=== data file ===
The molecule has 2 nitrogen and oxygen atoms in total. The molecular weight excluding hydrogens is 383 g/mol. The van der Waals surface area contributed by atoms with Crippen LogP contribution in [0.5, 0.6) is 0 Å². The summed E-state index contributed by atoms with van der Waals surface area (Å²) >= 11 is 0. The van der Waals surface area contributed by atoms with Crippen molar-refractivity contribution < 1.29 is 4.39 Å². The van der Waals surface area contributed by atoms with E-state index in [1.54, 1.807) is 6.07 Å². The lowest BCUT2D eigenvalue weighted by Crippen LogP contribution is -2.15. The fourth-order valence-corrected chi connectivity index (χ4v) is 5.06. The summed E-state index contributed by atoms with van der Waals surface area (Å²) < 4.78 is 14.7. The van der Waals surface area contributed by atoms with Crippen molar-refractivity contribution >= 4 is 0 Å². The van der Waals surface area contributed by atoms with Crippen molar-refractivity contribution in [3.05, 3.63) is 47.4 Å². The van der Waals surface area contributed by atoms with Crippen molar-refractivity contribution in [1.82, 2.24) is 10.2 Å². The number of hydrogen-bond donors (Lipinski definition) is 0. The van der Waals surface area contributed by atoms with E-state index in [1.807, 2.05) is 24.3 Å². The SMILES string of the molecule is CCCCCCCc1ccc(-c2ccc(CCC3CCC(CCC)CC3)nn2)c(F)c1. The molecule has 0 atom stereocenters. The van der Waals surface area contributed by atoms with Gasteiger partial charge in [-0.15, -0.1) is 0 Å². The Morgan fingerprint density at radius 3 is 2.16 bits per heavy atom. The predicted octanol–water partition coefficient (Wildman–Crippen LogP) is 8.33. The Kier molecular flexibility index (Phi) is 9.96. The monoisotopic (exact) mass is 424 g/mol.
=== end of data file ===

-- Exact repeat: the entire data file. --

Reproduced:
The molecule has 2 nitrogen and oxygen atoms in total. The molecular weight excluding hydrogens is 383 g/mol. The van der Waals surface area contributed by atoms with Crippen LogP contribution in [0.5, 0.6) is 0 Å². The summed E-state index contributed by atoms with van der Waals surface area (Å²) >= 11 is 0. The van der Waals surface area contributed by atoms with Crippen molar-refractivity contribution < 1.29 is 4.39 Å². The van der Waals surface area contributed by atoms with E-state index in [1.54, 1.807) is 6.07 Å². The lowest BCUT2D eigenvalue weighted by Crippen LogP contribution is -2.15. The fourth-order valence-corrected chi connectivity index (χ4v) is 5.06. The summed E-state index contributed by atoms with van der Waals surface area (Å²) < 4.78 is 14.7. The van der Waals surface area contributed by atoms with Crippen molar-refractivity contribution >= 4 is 0 Å². The van der Waals surface area contributed by atoms with Crippen molar-refractivity contribution in [3.05, 3.63) is 47.4 Å². The van der Waals surface area contributed by atoms with Crippen molar-refractivity contribution in [1.82, 2.24) is 10.2 Å². The number of hydrogen-bond donors (Lipinski definition) is 0. The van der Waals surface area contributed by atoms with E-state index in [1.807, 2.05) is 24.3 Å². The SMILES string of the molecule is CCCCCCCc1ccc(-c2ccc(CCC3CCC(CCC)CC3)nn2)c(F)c1. The molecule has 0 atom stereocenters. The van der Waals surface area contributed by atoms with Gasteiger partial charge in [-0.15, -0.1) is 0 Å². The Morgan fingerprint density at radius 3 is 2.16 bits per heavy atom. The predicted octanol–water partition coefficient (Wildman–Crippen LogP) is 8.33. The Kier molecular flexibility index (Phi) is 9.96. The monoisotopic (exact) mass is 424 g/mol.